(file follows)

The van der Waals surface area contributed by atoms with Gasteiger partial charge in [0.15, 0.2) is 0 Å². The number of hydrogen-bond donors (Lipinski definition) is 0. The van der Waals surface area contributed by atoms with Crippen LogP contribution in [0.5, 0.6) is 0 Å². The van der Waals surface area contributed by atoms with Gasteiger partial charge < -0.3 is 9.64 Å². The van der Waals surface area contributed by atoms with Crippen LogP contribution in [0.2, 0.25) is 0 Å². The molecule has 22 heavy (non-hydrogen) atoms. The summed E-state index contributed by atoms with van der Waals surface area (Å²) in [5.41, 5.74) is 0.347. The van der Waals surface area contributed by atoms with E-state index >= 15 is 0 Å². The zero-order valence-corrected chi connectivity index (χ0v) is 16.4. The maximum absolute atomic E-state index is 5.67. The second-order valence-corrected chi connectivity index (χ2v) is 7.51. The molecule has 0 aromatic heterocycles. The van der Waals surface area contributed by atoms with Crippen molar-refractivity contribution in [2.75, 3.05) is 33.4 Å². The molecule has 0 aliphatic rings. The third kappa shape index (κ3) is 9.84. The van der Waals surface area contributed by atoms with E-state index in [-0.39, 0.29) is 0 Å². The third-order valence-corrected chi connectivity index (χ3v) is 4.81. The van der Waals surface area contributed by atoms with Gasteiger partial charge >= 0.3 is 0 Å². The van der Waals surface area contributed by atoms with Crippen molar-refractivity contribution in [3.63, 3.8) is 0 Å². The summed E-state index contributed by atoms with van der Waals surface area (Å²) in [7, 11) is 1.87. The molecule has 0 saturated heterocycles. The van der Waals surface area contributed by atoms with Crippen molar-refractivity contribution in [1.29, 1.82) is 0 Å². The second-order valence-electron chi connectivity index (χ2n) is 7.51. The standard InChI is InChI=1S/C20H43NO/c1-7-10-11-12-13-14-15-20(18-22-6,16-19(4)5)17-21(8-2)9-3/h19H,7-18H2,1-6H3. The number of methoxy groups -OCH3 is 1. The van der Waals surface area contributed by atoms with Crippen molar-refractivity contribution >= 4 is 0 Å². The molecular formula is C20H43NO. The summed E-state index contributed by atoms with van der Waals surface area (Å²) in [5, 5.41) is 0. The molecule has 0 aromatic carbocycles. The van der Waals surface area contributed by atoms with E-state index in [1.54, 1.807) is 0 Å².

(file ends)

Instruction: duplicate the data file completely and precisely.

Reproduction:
The van der Waals surface area contributed by atoms with Gasteiger partial charge in [0.15, 0.2) is 0 Å². The number of hydrogen-bond donors (Lipinski definition) is 0. The van der Waals surface area contributed by atoms with Crippen LogP contribution in [0.5, 0.6) is 0 Å². The van der Waals surface area contributed by atoms with Gasteiger partial charge < -0.3 is 9.64 Å². The van der Waals surface area contributed by atoms with Crippen LogP contribution in [0.2, 0.25) is 0 Å². The molecule has 22 heavy (non-hydrogen) atoms. The summed E-state index contributed by atoms with van der Waals surface area (Å²) in [5.41, 5.74) is 0.347. The van der Waals surface area contributed by atoms with E-state index >= 15 is 0 Å². The zero-order valence-corrected chi connectivity index (χ0v) is 16.4. The maximum absolute atomic E-state index is 5.67. The second-order valence-corrected chi connectivity index (χ2v) is 7.51. The molecule has 0 aromatic heterocycles. The van der Waals surface area contributed by atoms with Crippen molar-refractivity contribution in [2.75, 3.05) is 33.4 Å². The molecule has 0 aliphatic rings. The third kappa shape index (κ3) is 9.84. The van der Waals surface area contributed by atoms with E-state index in [-0.39, 0.29) is 0 Å². The third-order valence-corrected chi connectivity index (χ3v) is 4.81. The van der Waals surface area contributed by atoms with Gasteiger partial charge >= 0.3 is 0 Å². The van der Waals surface area contributed by atoms with Crippen molar-refractivity contribution in [3.63, 3.8) is 0 Å². The summed E-state index contributed by atoms with van der Waals surface area (Å²) in [7, 11) is 1.87. The molecule has 0 saturated heterocycles. The van der Waals surface area contributed by atoms with Crippen molar-refractivity contribution in [1.29, 1.82) is 0 Å². The second-order valence-electron chi connectivity index (χ2n) is 7.51. The standard InChI is InChI=1S/C20H43NO/c1-7-10-11-12-13-14-15-20(18-22-6,16-19(4)5)17-21(8-2)9-3/h19H,7-18H2,1-6H3. The number of methoxy groups -OCH3 is 1. The van der Waals surface area contributed by atoms with Crippen molar-refractivity contribution >= 4 is 0 Å². The molecular formula is C20H43NO. The summed E-state index contributed by atoms with van der Waals surface area (Å²) in [5, 5.41) is 0. The molecule has 0 aromatic carbocycles. The van der Waals surface area contributed by atoms with E-state index in [1.54, 1.807) is 0 Å².